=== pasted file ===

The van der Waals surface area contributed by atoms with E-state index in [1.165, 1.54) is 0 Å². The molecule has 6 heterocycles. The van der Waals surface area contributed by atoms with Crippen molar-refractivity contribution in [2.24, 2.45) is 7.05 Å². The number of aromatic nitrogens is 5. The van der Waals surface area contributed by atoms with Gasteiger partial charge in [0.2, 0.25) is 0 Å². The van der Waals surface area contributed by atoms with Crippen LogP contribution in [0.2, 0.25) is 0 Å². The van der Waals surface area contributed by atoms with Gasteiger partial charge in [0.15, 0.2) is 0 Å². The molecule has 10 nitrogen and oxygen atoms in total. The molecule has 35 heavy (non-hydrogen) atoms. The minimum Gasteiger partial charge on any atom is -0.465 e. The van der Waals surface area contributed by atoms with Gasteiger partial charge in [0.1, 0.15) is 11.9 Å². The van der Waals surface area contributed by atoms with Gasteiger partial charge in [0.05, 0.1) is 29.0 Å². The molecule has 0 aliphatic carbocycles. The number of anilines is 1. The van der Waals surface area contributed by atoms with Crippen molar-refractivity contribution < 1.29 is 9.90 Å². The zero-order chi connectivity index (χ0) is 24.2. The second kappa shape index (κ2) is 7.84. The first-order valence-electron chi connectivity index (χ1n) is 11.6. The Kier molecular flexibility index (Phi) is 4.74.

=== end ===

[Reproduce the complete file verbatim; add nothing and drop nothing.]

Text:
The van der Waals surface area contributed by atoms with E-state index in [1.165, 1.54) is 0 Å². The molecule has 6 heterocycles. The van der Waals surface area contributed by atoms with Crippen molar-refractivity contribution in [2.24, 2.45) is 7.05 Å². The number of aromatic nitrogens is 5. The van der Waals surface area contributed by atoms with Gasteiger partial charge in [0.2, 0.25) is 0 Å². The van der Waals surface area contributed by atoms with Crippen LogP contribution in [0.2, 0.25) is 0 Å². The van der Waals surface area contributed by atoms with Gasteiger partial charge in [0.15, 0.2) is 0 Å². The molecule has 10 nitrogen and oxygen atoms in total. The molecule has 35 heavy (non-hydrogen) atoms. The minimum Gasteiger partial charge on any atom is -0.465 e. The van der Waals surface area contributed by atoms with Gasteiger partial charge in [0.1, 0.15) is 11.9 Å². The van der Waals surface area contributed by atoms with Gasteiger partial charge in [0.05, 0.1) is 29.0 Å². The molecule has 0 aliphatic carbocycles. The number of anilines is 1. The van der Waals surface area contributed by atoms with Crippen molar-refractivity contribution < 1.29 is 9.90 Å². The zero-order chi connectivity index (χ0) is 24.2. The second kappa shape index (κ2) is 7.84. The first-order valence-electron chi connectivity index (χ1n) is 11.6. The Kier molecular flexibility index (Phi) is 4.74.